Who Pays For Flood-Plain Development?
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Tallahassee Democrat, December 7, 2005

As an economist, I have watched with interest as North Florida developers misuse property-rights arguments to pass costs associated with their developments on to existing homeowners and future generations.

Economists tend to see greed as a positive force that ensures the efficient allocation of resources. However, this point of view has merit only if all costs associated with the activity are internalized to the project and borne by those who organize it.

In the real world, greed often works to externalize costs and to impose them on others. The most effective way market participants can impose costs on others is by using the political process.

Developers' attempts in North Florida to repeal density restrictions on flood plain development are a good example of the use of the political process to externalize costs.

Walton County, between Panama City Beach and Destin, offers a textbook example. Long an undeveloped paradise, Walton County has exploded with development in recent years. Having run out of elevated waterfront property, developers are now turning to the flood plain.

Current law restricts development in the flood plain to one house per 20 acres. Developers say that flood-plain restrictions are discriminatory, unfair and violate their private property rights. Uplands not subject to flooding are permitted a maximum density of eight housing units per acre. Developers argue that the flood plain should have the same density as uplands.

In December 2004, the Walton County Commission voted to remove flood-plain density limitations. The state refused to approve the irresponsible proposal, which would have increased flood-plain density from one unit per 20 acres to 160 units per 20 acres.

The devastating impact of Gulf Coast hurricanes in 2005 underscored the irresponsibility of flood plain and wetlands development. Tidal surges demolished waterfront homes built at low elevations. Low-lying areas away from the coast were devastated by flooding. People thought the experience would be sobering for developers and politicians, but they underestimated the power of greed.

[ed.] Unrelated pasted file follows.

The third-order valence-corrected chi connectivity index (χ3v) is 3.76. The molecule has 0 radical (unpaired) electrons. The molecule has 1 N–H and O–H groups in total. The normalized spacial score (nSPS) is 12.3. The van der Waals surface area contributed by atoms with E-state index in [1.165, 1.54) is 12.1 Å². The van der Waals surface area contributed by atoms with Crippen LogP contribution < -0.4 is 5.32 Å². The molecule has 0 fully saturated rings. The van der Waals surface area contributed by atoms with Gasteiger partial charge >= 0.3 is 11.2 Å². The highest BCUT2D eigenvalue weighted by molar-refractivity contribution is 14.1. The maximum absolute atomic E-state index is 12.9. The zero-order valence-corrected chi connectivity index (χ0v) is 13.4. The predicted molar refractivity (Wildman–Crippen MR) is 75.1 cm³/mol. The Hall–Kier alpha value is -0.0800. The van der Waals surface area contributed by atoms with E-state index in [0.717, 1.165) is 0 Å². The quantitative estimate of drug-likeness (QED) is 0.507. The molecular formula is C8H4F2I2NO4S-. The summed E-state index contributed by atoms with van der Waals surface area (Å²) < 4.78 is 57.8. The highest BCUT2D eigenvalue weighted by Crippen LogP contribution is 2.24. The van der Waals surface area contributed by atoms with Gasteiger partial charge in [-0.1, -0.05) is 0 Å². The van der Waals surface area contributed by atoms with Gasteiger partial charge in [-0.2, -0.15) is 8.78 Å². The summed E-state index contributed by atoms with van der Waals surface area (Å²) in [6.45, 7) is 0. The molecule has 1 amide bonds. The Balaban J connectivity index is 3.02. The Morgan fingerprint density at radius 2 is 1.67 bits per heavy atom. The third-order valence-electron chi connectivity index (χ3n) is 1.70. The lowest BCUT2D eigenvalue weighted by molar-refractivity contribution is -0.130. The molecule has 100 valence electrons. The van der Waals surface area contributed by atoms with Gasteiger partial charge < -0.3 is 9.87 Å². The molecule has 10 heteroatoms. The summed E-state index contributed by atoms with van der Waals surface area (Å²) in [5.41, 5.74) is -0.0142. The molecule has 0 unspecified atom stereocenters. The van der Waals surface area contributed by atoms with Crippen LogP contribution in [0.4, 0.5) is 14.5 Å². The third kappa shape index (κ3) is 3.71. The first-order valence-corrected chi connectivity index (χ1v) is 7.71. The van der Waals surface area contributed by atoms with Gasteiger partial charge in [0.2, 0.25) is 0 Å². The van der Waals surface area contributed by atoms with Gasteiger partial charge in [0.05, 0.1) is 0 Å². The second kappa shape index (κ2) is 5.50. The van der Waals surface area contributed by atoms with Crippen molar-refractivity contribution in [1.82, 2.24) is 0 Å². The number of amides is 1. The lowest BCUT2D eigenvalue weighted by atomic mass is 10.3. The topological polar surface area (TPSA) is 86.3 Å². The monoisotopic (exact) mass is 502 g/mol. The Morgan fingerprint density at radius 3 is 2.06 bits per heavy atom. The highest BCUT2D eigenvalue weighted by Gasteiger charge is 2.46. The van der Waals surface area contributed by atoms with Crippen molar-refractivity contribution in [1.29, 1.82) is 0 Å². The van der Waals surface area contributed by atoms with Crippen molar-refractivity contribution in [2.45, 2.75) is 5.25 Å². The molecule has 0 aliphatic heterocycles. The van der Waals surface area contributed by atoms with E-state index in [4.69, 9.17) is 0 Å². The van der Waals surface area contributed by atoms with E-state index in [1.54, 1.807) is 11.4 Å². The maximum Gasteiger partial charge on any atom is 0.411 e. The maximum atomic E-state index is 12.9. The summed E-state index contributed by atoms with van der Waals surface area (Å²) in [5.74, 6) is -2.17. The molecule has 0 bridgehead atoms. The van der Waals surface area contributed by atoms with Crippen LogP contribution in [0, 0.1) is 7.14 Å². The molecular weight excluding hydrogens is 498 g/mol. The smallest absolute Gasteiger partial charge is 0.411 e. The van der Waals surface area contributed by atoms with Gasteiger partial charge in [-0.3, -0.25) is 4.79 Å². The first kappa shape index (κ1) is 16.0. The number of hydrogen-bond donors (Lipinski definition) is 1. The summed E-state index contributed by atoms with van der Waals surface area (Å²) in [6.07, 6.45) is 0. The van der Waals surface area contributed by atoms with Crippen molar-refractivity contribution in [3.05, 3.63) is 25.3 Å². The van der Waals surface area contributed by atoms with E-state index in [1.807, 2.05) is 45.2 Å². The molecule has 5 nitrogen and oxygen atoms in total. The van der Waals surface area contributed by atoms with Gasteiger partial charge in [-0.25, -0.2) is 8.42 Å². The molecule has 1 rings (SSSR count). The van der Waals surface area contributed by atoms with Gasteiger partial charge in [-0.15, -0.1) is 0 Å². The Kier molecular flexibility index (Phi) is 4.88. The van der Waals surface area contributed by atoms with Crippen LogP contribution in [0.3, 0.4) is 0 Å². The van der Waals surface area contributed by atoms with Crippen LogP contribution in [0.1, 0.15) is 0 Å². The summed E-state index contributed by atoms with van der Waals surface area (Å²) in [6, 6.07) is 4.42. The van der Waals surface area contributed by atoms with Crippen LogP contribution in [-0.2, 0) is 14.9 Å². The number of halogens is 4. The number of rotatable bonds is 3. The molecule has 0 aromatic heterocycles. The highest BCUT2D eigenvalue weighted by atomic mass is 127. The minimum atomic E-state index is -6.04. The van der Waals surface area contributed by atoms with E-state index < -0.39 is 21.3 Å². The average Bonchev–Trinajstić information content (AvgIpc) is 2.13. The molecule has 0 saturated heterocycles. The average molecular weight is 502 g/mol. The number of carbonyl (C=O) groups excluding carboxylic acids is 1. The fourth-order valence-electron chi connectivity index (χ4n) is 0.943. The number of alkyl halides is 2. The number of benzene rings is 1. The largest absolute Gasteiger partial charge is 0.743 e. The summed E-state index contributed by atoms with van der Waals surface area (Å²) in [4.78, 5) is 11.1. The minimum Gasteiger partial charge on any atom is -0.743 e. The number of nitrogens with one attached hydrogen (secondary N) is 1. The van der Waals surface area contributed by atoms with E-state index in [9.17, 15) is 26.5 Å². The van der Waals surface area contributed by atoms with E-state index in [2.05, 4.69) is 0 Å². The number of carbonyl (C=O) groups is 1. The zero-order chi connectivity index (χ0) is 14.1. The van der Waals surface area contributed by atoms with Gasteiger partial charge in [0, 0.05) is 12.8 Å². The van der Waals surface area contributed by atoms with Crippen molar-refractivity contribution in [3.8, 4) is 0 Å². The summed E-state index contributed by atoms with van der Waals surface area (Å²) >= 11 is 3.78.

Developers have discovered that they can circumvent flood plain density restrictions by appealing to FEMA for a permit to fill their parcels until they raise them above the flood plain level. FEMA grants fill permits with the county's authorization, and Walton County "has been very liberal in granting such authorization," to quote the South Walton Community Council.

Flood plain fill is environmentally unsound, and the permitting process is bothersome. Therefore, the Walton County Commission has resurrected its proposal to remove density restrictions in the flood plain. It is unclear why the County Commission believes the state will approve this year what it rejected last year. Perhaps more intense lobbying by developers will be successful.

Property rights activists might cheer the removal of a regulation that suppresses the market price of the flood plain. But what we are really observing is an effort to externalize costs associated with profit maximization by developers and flood plain landowners.

The greater the flood plain density, the greater the casualty losses and the higher the insurance premiums on other properties. Moreover, coverage for wind and water damages is often government provided. Thus, losses can be pushed off onto taxpayers generally.

The most important cost externalized by flood plain development is the cost associated with the destruction of flood plain and loss of its environmental functions. Flood plains and accompanying wetlands provide erosion control and prevent flood damage by absorbing flood waters. They also provide filtration of pollution and habitat for animal, plant and aquatic life. The development of flood plain destroys these valuable benefits and imposes a huge external cost on future generations.

It is difficult to generalize, but the market value of developed flood plain is unlikely to be sufficient to bear a mitigation tax necessary to internalize the cost of flood plain destruction.

There are many other costs that are externalized by real estate developers. Overdevelopment in storm-vulnerable areas imposes on taxpayers infrastructure costs to enable evacuation. Views enjoyed by existing property owners and trees and vegetation that provide buffers against noise and wind are destroyed. The increase in impervious surfaces from more roofs and paved surfaces diverts water onto existing properties. Few of these costs are internalized by profit-maximizing developers.

If restraints on flood-plain density are removed in Walton County, a precedent will be created for developers in other counties. In Louisiana, scientists who pointed out the protective functions of flood plain and wetlands were ignored. Katrina proved how correct they were. Where these natural protections still exist, they must not be converted into developers' profits.

Paul Craig Roberts is a former assistant secretary of the U.S. Treasury Department and associate editor of The Wall Street Journal. He now lives in eastern Walton County. Contact him at [email protected].    

MY VIEW:  What we are really observing is an effort to externalize costs associated with profit maximization by developers and flood-plain landowners.

Originally published December 7, 2005

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